Iron-mill-etc_WklyNotes_1887-05-26

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Iron-mill-etc_WklyNotes_1887-05-26 - OUR TOWFS ADVANTAGES AS A MANUFACTURING SITE...
OUR TOWFS ADVANTAGES AS A MANUFACTURING SITE EE-VIEWED EE-VIEWED EE-VIEWED AT LENGTH, Interesting Facts Concerning- Concerning- the Wonderful Wonderful Improvements In the Place ' ' ' Since the Founding of the Iron and Steel Mills. (!. V. 1. in l'ittsburu Cniiiiiicreiiil-tia.ette. Cniiiiiicreiiil-tia.ette. Cniiiiiicreiiil-tia.ette. CANONsnumi, I'a., May 19. From the time tli mills of the Canonsburg Iron and Stool company were first put in operation, which was iu January, 1883, over 300 build--ings build--ings build--ings build--ings have been erected here, and the population population now is fully 1000 more than it was then. These mills have capacity for turning turning out annually 3000 tons of iron and steel sheet for stumping, tinning, japanning, galvanizing, enameling, polishing and other purposes requiring meritous stock, and the great bulk of the product goes to the stamping-houses stamping-houses stamping-houses in Massachusetts and elsewhere in the east. During their entire history the mills have been running both day and night, and directly and indirectly they furnish employment for over200 men. Their marvelous success has fully demonstrated demonstrated that there is no better town iu the whole universe for ponderous manufacturing enterprises J and that there is none as olose to as many such valuable gas wells as are ill this vicinity is irrefutable. In close proximity to the mills are the e.Ntensive works of the Budke Manufacturing company, company, m-jnnfacUirers m-jnnfacUirers m-jnnfacUirers of powder kegs, galvanised galvanised water buckets and other sheet-iron sheet-iron sheet-iron specialties, inul the prosperity of this industry industry has also been a surprise to those interested interested iu it. Other manufactories thriving thriving hero are Hart, llarsha ci Co.'s woolen mill, McDowell & -Dickson's -Dickson's pinning mill, S. 11. MePeak's tlourins mill and Oowcrn '& Sons' carriage works. In the woolen mill are made yarns, iianncls and blankets that are uoted for their excellence, and the "White Fawn" brand of roller-process roller-process roller-process flour made by Mr. MePeak is growing rapidly in public favor, while the doctor buggies and other light vehicles made by (iowern & Sons enjoy a large sale and an excellent reputation in Pittsburg and in many other localities. Another of the town's prominent commercial features are Mimnel & l)nfl''s ice-houses, ice-houses, ice-houses, which have storage capacity for 12,000 tons. Cliai-tiers Cliai-tiers Cliai-tiers creek runs through the borough, and the ice for these houses is cut iu ponds tilled from this stream, which always contains water enough to keep any number of manufacturing manufacturing concerns in steam, COAL AMD OTIIKK MIXEl'AJ.S, HTC, J ust south of the iron mills there are ") men employed mining coal for shipment, iiu! when this fuel was consumed here it coat only two and one-half one-half one-half cents per bushel delivered. Nearly all the farms iu. this section of the country have coal banks on them, and the veins are large and of the very best quality. Deposited in the earth here also are plenty of limestone, fire-clay, fire-clay, fire-clay, red-brick red-brick red-brick clay and -other -other minerals; and within n nillo of the town k a ijuai-ry ijuai-ry ijuai-ry from which Is taken it is claimed, the finest flagstone flagstone for building and paring purposes in western Pennsylvania. Much of this stone has been used in the construction of some of the finest buildings in Pittsburg. An immeasurable quantity of it two feet thick and an exceptional width and length has been taken from the quarry, and its surface surface is exceedingly smooth. There are enough of the Saxony and Merino wools and superior wheat produced in this (Washington) (Washington) county to feed a vast arena of woolen and flouring mills, and there is abundance of oak here for car-building car-building car-building and other mechanical uses requiring auex-tra auex-tra auex-tra quality of this timber. Thelarge growth of walnut jn these parts is now being bought, sawed and shipped extensively to Kugland and Kurope for veneering and other fancy work. There are no finer (locks of sheep or herds of registered cattle than those grazing in this neighborhood, and besides these there is a great deal of high-bred high-bred high-bred horse flesh. The almost innumerable innumerable orchards and gardens surrounding Canonsburg yield the choicest fruits and vegetables of every variety known to emanate emanate from Pennsylvania soil, merchandise is sold on very close margins and dwellings are rented at a reasonable price. So the cost of supporting a family here is light. NATURAL OA. -4. -4. On the mill premises of the Cauontburg Iron and Steel company, of which Charles Meyran is president and John F. Iiudke superintendent, have one of the most valuable valuable gas wells in the country. From it the mills get all the gas necessary to run them, and it also furnishes the Canonsburg Light and Heat company with a supply large enough for all consumers in the borough and for the state reform-school reform-school reform-school at Morgan-za, Morgan-za, Morgan-za, while the remainder of its production , is turned into the lines of the Manufac-, Manufac-, Manufac-, hirers' Gas company and piped to Pittsburg. Pittsburg. This ib the pioneer well of this immediate region, and thore are several others producing within a stone's throw of the town's limits. Within two miles of the place there are fully fifteen good wells, and out of the 20 wells drilled in this neighborhood not one. has proved a duster. The usual depth at which gas is found is from 1850 to 2000 feet, and the pressure of "some of the wells is so high that the danger is too great to have them tested. The production of four of the 20 wells is wasting, as, they being down -only -only 800 feet, at which depth only what Is termed the surface gas is obtained, their pressure is not strong enough to allow it to ' be turned iuto the pipes running to Pitts burg, although the flow of any one of the four is sufficient to keep an Industry of the .magnitude of the Canonsburg Iron and Steel company's mills in fuel. It is likely, too, that if the gas from these four wells is not soon utilized by manufactories that may locate here, they will be drilled to the high-pressure high-pressure high-pressure depth. None of the wells in use will fall below 350. pounds pressure, and there are many Whose pressure will exceed 000 pounds, while there has hern no preemptible decrease in any of them. All of the gas carried to Pittsburg by the Manufacturers' and Pennsylvania companies companies is taken from the Washington county field. Within a mile of the borough are two producing oil wcils. ,s . ' KMVATIOHAli AMI OTHUK AllVAXTAUKS. liuilding lots iu Canonsburg can be purchased purchased at prices that are decidedly reasonable, reasonable, and most any mechanic can earn a nice home here in two years. The ma jority of the men working in the iron mills built and own the dwellings in which they live, and among the property they have acquired acquired are some very attractive and substantial substantial brick buildings. There are no intoxicating intoxicating liquors sold in or near the town, and the community can boast of excellent churches of nearly every popular denomination, denomination, as well as public schools that are commendable in all their appointments. Moreover, there is the Jefferson academy for preparing either sex for entering college. college. The Kev. W. F. Brown is at its head, and students bearing certificates from it are admitted to Yale, Harvard or any of America's higher and celebrated educational institutions. This academy is conducted in the old Jefferson college building. The Jefferson college ended its famous career in Canonsburg in 1800 by being consolidated with the "Washington," "Washington," at Washington, Pa. I'. S. Attorney General George A. Jeuks, Gov. Heaver, Supreme. Judge of the State (.lyases Mercer Mercer and many of the mostdistinguished statesmen statesmen in national politics are among its graduates, as are also Judge Thomas Ewing, James Allison, of the l'rettbyteriaii Binuier, and other prominent Pittsburgers. The borough is located on the Chartiers branch of the Panhandle railroad, only 22 miles from Pittsburg; and one mile west of it is Houstonville, while two miles cast of it is Morganza. The entire distance between between Houstonville and Morganza is a wide and beautiful stretch .of level laud available for any description of manufacturing, manufacturing, and through it runs both the railroad railroad and creek. Sidings from the railroad railroad to any works that may locate along it can be secured at a very small expense. There is in all probability no place where the advantages for glass works are so manifold manifold as here, and this fact only needs to be thoroughly known to make it one of the greatest glass manufacturing centers in the United States. In fact, an industry of any class that could not thrive and grow in Canonsburg need not hope for success in any other locality. The plaue at present present has about 2500 Inhabitants, but it seems as though there Is a grand future in store for it, and (hat jt will nut , be Jong until it contains twice as many. Five years ago it would njt compare in any degree degree in commercial importance with what it id to-day. to-day. to-day. Strangers who intend coming here in search of a mill or factory site may depend on meeting with such hospitality, courtesy and liberality as will be appreciated. appreciated. A Serious Aet-ideiit. Aet-ideiit. Aet-ideiit. On Saturday afternoon as Mrs. Thomas Fife and her daughter, of Cecil township, were coming into town in a buggy on their way to church, the horse they were driving became frightened at the gambols of another alongside the road and started to run. Miss Fife jumped out of the buggy and her mother attempted to do the same, but caught on the buggy and fell, striking her head on the hard ground, wounding her severely. She was picked up and taken to the house of Mrs. l!oy on Pitt street and Drs: Alexander and Uane were summoned, who dressed her injuries. The scalp was literally torn loose, while a small part of it was missing .entirely. She is getting along as well as could be expected and it is hoped that she will recover. Gospel Temperance. There was quite a good attendance at the Gospel Temperance meeting on Monday evening. The meeting was opened with the usual devotional exercises, after which Mrs. T. F. Campbell read a selection, as did also Willie Holland and Miss Julia liriceland. l!ev. W. 15. Smiley delivered a short address iu which he expressed his hearty sympathy with the work in which the union is engaged, Remarks were also made by Mrs. Rev. J. F. Hill and 1. II. Fee. The choir, assisted by Mr. Reynolds, sang two beautiful temperance songs. The singing was excellent and was appreciated bv the audience. School Report. Following is the report of school No. 9 (Hickory), Mt. Pleasant township : SCHOLARS r-UKSKXT r-UKSKXT r-UKSKXT EVEI1V DAY. ICliiierAIliiiiler.Hay Iirieelnnd, Clyde Lemon, liertio Jlrl'ciik, Ralph Miller, Elmer SlcXary, Henry Somcrlady, Samuel Alliinler. Willie Mo- Mo- Cnlla, Emma Brieeliuid, Anna Young, Dcrtic Al-linilcr, Al-linilcr, Al-linilcr, Jlnry Cuiminus. SCHOLARS PKRFKCT IS DKl'ORTMKXT. Klmer Allindcr, Uny Una-land, Una-land, Una-land, Clyde Lemon, Bertie MiiPetik, Kulph Miller, Charley Young, Willie Mi'Calla, Janet Stiller, Lena Somorlady, Sndie Young, Berths Allindcr, Stella MoOiilln, Bessie MollvHiuc, Florence White, Mamrie MeOoy, Edna MeXnry, Blnnehe Hurt, .MnryCondeii, Mary Cummin. Some Fin Sheep. Arnold Bros.', the well known stock deal ers, purchased a few days since, from 1'oley Thompson, the famous West Middletown feeder, 140 line Merino sheep which aver aged 115 pounds each. Who can beat this? The above named parties also purchased a good sized lot of tine yearling Merinos which averaged 83 pounds from Milton McConnell, of MeConnell's Mills. Arnold Bros, say this was the best lot of yearlings they ever handled, and they have been in the business 25 years. ten I'm 14 Strawberry Festival. There will be a strawberry and ice cream festival in the Coliseum rink on Thursday evening, June 2, the proceeds to bo di vided between the Canonsburg Library association and the Woman's Christian Temperance union, of the same place. IS die any in and field region and field for Coal said is loft ( city, he M who is Justice ton on and ton, in the ing certainly ty on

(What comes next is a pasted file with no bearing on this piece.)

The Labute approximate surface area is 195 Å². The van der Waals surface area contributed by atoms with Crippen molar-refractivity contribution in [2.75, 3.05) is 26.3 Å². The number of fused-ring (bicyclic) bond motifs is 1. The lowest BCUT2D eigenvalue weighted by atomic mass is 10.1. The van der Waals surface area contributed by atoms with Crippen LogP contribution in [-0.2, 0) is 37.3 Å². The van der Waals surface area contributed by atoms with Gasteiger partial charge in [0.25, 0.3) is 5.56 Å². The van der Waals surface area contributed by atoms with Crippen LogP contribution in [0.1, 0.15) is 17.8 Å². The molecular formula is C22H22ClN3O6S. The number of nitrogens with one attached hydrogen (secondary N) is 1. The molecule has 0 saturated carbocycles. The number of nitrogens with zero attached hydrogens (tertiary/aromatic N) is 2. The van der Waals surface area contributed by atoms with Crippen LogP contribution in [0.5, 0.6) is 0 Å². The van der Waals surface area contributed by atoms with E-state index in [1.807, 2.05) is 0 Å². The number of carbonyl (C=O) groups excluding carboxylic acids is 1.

Clipped from The Canonsburg Weekly Notes26 May 1887, ThuPage 1

The Canonsburg Weekly Notes (Canonsburg, Pennsylvania)26 May 1887, ThuPage 1
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  • Iron-mill-etc_WklyNotes_1887-05-26